I'd finally packed the card away among others received from thoughtful people over time - three years of struggle and then death and then the after.  So many extraordinary cards.  Boxes of them.  Scores of handwritten notes from adults, teens and children.  Treasures I'll keep forever.

While recently rummaging through one of the boxes in search of something else, I unearthed it. I'm thankful, for I find myself in need of its messages again.

Strong emotions in the here and now are causing me to feel tipped in many directions ~ the wedding, the deaths of other children we met along the cancer road, the beginning of a new school year coupled with the many  if only  scenarios and the accompanying deep sadness playing in my head about what Erin should be doing now... "be with her now as she opens her hands", a variety of potential job situations and some resulting uncertainty about what I really want, what's truly best while putting the pieces of a new life together... "whispers of new voices and new learnings".  Who am I now?

It's so complicated. I still can't let go.  I don't want to let go.
My gratitude for her peace has waned, or rather, it's countered by frustration over what I can't have.  Everything blew up.
I want my old life back.

in a spirit of letting go...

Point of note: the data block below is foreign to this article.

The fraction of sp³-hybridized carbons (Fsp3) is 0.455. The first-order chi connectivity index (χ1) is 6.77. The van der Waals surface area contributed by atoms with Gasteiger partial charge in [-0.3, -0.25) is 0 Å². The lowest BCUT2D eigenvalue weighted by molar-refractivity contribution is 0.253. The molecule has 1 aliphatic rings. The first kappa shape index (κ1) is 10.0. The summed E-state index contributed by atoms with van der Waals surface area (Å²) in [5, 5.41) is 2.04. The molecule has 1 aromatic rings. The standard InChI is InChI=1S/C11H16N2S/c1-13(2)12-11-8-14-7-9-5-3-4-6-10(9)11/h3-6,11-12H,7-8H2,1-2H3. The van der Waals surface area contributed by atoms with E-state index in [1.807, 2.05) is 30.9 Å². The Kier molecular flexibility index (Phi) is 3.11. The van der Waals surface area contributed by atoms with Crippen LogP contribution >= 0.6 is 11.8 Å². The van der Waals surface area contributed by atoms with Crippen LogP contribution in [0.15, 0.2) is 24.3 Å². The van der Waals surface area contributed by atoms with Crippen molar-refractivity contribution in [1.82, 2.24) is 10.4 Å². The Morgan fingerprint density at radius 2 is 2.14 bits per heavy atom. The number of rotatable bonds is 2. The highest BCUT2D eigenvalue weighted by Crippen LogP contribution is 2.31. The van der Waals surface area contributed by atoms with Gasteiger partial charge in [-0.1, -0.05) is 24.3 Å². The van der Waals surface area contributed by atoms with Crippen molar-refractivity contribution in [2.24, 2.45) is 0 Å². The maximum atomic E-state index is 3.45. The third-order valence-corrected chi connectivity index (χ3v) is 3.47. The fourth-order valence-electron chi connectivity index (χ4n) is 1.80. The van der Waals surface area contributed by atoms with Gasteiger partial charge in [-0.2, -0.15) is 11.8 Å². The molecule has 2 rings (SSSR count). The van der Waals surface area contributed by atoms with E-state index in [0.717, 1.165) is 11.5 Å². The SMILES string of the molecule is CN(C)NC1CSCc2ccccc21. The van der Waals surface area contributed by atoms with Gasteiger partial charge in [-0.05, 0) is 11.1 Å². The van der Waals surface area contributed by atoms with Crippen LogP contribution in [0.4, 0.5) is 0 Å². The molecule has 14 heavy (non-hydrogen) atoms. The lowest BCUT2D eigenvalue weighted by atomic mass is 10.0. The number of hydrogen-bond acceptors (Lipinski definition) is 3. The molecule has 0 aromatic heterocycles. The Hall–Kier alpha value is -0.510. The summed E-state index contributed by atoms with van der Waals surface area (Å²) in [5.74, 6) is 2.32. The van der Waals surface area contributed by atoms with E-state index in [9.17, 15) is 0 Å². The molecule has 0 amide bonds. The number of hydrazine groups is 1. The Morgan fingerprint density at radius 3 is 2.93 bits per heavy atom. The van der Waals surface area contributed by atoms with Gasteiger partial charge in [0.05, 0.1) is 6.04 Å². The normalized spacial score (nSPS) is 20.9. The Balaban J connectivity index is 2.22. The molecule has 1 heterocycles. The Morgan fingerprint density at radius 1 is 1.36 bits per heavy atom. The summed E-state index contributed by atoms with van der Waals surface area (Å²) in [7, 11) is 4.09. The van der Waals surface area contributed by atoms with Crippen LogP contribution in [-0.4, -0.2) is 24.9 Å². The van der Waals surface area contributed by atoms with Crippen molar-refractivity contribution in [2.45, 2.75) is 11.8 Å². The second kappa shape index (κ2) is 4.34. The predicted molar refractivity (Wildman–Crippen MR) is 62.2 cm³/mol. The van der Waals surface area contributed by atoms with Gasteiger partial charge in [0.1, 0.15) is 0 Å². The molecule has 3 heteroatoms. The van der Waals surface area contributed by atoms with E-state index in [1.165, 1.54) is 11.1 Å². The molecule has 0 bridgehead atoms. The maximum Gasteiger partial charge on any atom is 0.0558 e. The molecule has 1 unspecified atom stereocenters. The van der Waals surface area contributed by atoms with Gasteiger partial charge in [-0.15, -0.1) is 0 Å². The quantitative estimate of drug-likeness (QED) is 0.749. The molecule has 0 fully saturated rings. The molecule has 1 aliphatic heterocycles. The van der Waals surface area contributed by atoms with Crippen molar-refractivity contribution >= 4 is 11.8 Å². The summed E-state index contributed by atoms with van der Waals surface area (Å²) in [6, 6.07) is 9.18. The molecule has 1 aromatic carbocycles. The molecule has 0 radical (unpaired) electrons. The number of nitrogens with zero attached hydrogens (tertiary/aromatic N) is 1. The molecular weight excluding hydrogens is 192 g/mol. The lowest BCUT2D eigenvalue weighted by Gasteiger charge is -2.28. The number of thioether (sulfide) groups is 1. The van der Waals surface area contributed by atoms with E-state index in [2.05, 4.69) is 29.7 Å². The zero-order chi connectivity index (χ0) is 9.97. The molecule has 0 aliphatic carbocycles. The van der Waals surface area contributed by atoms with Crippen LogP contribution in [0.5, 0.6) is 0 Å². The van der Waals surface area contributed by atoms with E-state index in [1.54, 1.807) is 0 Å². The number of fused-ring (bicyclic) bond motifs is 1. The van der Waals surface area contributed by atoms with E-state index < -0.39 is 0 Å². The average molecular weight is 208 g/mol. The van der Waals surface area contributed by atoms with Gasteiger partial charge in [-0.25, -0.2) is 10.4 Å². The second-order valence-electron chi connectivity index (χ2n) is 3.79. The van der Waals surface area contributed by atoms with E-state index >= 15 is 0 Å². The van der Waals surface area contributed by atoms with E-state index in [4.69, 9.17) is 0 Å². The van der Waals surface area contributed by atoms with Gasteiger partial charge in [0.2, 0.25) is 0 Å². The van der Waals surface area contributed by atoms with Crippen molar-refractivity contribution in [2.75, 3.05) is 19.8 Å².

don't i get to keep something?
there are so many times when the "cherished memories" simply aren't enough to fight off the chill of grief that courses through my veins, yet those same memories are what drive me forward on certain days
again, so complicated

to what do i cling when i enter the gates...

PS - please take a moment and visit Robin's blog here to read the Suscipe and her accompanying words of wisdom. Robin's beloved son died by suicide three years ago.

It's SO not easy.


  1. I want mine, too.
    I want it fiercely.
    Most of the time I believe that it's just gone for a little while. (Three years is a long little while.)

    If it helps any (what an idiotic thing to say), I made a resolution while I was on retreat in July to let go of the debilitating grief. Not of my child, but of the pain that I was clutching as if it were him.

    Movement forward, I would say.

    Of course, yesterday and today don't count insofar as that resolution is concerned.

  2. I'm having trouble cutting the thread that connects the debilitating grief with my child. They're still interwoven much of the time.
    Idiotic? Your advice is never so. The insanity that marks our lives makes those stalwart resolutions pale on the challenging days.
    Yes, movement forward, though sometimes in place rather than backward suffices. Thanks for being there.

  3. The only thing I know for sure Poots, is that there's a huge tapestry , made up of many single threads of love that are holding you and your sweet family together...people all over the world, even folks you've never met or heard from, who are keeping you in their thoughts and prayers. Even still.

    Can you feel it?